If you venture 70 miles (112 km) west of Key West to the Tortugas region, make sure you plan ahead if you plan to dive in the Tortugas Ecological Reserve North since a permit to tie to a buoy and dive will be required and the Tortugas Ecological Reserve South is a “no entry zone.” The ecological reserve is designed to protect natural spawning and nursery areas needed to sustain populations of fish and other marine life by setting aside large, contiguous, diverse habitats. All entry is also restricted at the four “Special-Use Zones Research Only” areas at Tennessee Reef, Conch Reef, Looe Key patch, and Eastern Sambo, where permits are required to enter.
Charting a New Course
Despite notable successes, such as improvements in water quality and increases in fish populations that have been tied to the creation of no-take zones, a 2011 condition report of the sanctuary found its coral habitats have been declining since the late 1970s. Many of the factors in these declines, such as coral diseases, bleaching events and storm damage are national, international or mother nature-generated and hard for the sanctuary to manage directly. To address ongoing issues, the sanctuary is also in the midst of an extensive, multiyear review of its zones and regulations, looking for ways to locally address factors that can be influenced.
A more recent pressure on the coral reef ecosystem is the spread of invasive lionfish. With no known predators, a voracious appetite and the ability to rapidly multiply, the lionfish (native to the Indo-Pacific) has become a common site on Keys reefs. To reduce these stressors, the sanctuary relies on creative public-private partnerships. Their partnership with the Key Largo nonprofit Reef Environmental Education Foundation (REEF) has been important for raising awareness of the threat posed by a growing population of invasive lionfish in local waters. REEF organizes competitive lionfish derbies, in which teams compete for honors while trying to bag the largest number — and largest-sized — lionfish in a one-day fishing derby. Reducing the number of lionfish on local reefs eliminates pressure on native fish species that they prey on.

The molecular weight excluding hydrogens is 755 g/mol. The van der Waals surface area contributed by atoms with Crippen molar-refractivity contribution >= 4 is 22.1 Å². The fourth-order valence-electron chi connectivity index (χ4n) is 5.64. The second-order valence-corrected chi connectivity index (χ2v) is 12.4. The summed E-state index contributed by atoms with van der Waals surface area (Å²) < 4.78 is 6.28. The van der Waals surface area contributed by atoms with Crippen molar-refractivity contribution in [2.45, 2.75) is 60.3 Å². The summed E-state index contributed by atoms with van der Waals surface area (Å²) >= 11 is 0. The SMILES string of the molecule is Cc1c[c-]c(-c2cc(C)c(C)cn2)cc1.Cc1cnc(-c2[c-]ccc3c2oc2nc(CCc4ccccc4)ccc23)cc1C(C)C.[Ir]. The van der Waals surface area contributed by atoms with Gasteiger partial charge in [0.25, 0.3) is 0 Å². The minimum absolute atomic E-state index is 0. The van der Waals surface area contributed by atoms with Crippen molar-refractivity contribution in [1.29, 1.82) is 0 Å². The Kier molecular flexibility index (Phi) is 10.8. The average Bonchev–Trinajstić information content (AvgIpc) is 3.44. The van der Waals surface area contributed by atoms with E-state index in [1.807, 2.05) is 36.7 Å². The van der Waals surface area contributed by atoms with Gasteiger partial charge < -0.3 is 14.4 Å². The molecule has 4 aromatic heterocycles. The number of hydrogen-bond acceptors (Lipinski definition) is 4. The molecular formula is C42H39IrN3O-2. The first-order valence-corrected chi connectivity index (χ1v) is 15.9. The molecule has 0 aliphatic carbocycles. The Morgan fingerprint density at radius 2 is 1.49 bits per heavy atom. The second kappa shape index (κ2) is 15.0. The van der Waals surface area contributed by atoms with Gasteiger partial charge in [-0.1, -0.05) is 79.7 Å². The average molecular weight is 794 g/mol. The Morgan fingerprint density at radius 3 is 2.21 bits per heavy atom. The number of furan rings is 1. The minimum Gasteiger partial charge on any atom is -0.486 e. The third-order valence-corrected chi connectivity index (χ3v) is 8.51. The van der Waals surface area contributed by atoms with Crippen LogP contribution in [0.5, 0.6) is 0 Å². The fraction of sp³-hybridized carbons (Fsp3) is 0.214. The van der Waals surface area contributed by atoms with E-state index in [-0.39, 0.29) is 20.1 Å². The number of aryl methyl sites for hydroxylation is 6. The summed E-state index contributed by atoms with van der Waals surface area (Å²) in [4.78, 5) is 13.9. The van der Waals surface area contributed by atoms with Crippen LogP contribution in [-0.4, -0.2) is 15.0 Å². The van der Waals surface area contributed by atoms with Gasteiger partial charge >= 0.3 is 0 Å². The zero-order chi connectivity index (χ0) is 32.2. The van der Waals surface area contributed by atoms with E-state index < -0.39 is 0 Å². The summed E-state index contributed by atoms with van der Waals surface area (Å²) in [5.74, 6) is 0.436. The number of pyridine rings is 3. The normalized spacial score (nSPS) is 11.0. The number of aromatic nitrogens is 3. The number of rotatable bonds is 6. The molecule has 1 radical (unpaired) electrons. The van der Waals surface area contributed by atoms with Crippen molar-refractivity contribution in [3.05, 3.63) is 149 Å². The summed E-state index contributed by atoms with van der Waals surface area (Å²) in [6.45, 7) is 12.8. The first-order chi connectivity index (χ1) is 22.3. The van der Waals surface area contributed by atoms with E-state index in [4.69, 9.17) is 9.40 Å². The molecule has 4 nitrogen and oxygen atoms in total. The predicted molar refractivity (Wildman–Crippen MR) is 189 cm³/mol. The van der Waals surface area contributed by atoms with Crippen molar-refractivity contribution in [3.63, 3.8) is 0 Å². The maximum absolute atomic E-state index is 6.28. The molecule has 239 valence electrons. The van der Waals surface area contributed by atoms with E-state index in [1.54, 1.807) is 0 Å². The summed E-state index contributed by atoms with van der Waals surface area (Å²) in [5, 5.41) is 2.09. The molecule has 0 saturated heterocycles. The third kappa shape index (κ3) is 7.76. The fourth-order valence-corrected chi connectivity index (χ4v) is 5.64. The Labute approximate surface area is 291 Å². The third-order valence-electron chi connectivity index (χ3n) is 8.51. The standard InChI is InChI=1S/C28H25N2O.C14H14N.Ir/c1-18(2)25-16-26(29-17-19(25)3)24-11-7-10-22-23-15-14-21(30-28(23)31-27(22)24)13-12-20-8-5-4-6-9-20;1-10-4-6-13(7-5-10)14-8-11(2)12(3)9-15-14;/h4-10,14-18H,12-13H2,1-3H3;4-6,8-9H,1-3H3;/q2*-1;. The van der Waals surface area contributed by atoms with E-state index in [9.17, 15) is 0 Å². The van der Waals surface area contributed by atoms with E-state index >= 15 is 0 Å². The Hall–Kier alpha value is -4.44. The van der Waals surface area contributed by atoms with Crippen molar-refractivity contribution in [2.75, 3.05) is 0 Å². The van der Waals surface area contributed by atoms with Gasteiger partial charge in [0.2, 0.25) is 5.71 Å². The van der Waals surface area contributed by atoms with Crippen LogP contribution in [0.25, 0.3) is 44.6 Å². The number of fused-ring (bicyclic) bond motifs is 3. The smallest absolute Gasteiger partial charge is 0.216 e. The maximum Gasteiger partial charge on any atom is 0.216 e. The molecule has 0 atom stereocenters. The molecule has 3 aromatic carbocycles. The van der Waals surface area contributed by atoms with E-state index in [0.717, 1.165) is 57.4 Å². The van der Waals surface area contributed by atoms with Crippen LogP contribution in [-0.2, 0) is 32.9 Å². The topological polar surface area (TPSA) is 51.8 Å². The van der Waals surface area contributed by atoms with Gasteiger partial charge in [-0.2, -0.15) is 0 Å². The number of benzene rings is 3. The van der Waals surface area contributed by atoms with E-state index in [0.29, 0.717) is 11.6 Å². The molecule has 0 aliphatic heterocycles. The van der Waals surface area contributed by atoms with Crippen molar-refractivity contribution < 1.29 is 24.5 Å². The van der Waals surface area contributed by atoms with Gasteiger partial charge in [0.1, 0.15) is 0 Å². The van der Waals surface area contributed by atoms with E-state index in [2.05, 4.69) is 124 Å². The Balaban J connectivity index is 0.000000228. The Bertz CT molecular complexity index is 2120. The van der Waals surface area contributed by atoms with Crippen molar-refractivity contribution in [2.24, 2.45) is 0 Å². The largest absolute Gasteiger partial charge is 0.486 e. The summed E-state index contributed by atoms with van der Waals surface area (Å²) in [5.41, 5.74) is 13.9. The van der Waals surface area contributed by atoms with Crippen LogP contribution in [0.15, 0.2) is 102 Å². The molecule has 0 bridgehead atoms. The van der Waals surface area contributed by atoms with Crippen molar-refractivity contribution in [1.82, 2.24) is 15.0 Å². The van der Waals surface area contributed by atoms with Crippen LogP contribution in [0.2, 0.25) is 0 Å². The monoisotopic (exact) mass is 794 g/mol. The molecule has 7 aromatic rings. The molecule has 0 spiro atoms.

An Ounce of Prevention
Sometimes, the high volume of underwater visitors to the Florida Keys can be detrimental to the reefs — especially if they aren’t familiar with responsible diving and conservation practices. That’s why the sanctuary created an innovative partnership called “Blue Star,” which works with charter dive and snorkel operators to educate their customers about reef-friendly diving before they hit the water. By providing a certification that local businesses can proudly advertise to their customers, Blue Star allows the sanctuary to support sustainable practices by recognizing operators that have taken extra steps to integrate conservation principles into their daily practices.
To earn the certification, each company’s staff is trained on the basics of coral reefs and the threats they face, so they understand the importance of reef etiquette. This knowledge is then passed on to customers through a predive briefing to impress upon them the importance of avoiding contact with corals by securing their equipment, maintaining their buoyancy and refraining from touching marine life. Continuing education and supporting local conservation projects such as marine debris cleanups further extends the influence of the program. Blue Star operators must renew their certification on an annual basis. In return, the Blue Star certification provides operators and the sanctuary with a way to market their environmental practices with customers. Do your part as an environmentally aware diver and look for the Blue Star logo or ask the shop if they are Blue Star-certified before booking your next dive trip.
Another way the sanctuary has worked to minimize the impacts of recreational uses is by developing a system of mooring buoys. Used in marine protected areas around the world, the concept was pioneered in the Florida Keys by two of the sanctuary’s former employees. The sanctuary’s buoys are white with a blue stripe, 18 inches (46 cm) in diameter, and provide a pickup line that boaters can tie off to as an alternative to anchoring on the seafloor. Anchoring in coral or other living rock in less than 40 feet (12 m) or when the seafloor is visible is already illegal, but the mooring buoy system prevents unintentional damage from anchors during low visibility or bad weather. About 500 mooring buoys are maintained by sanctuary staff, often around the shallowest reef areas and on the ocean side of the reef.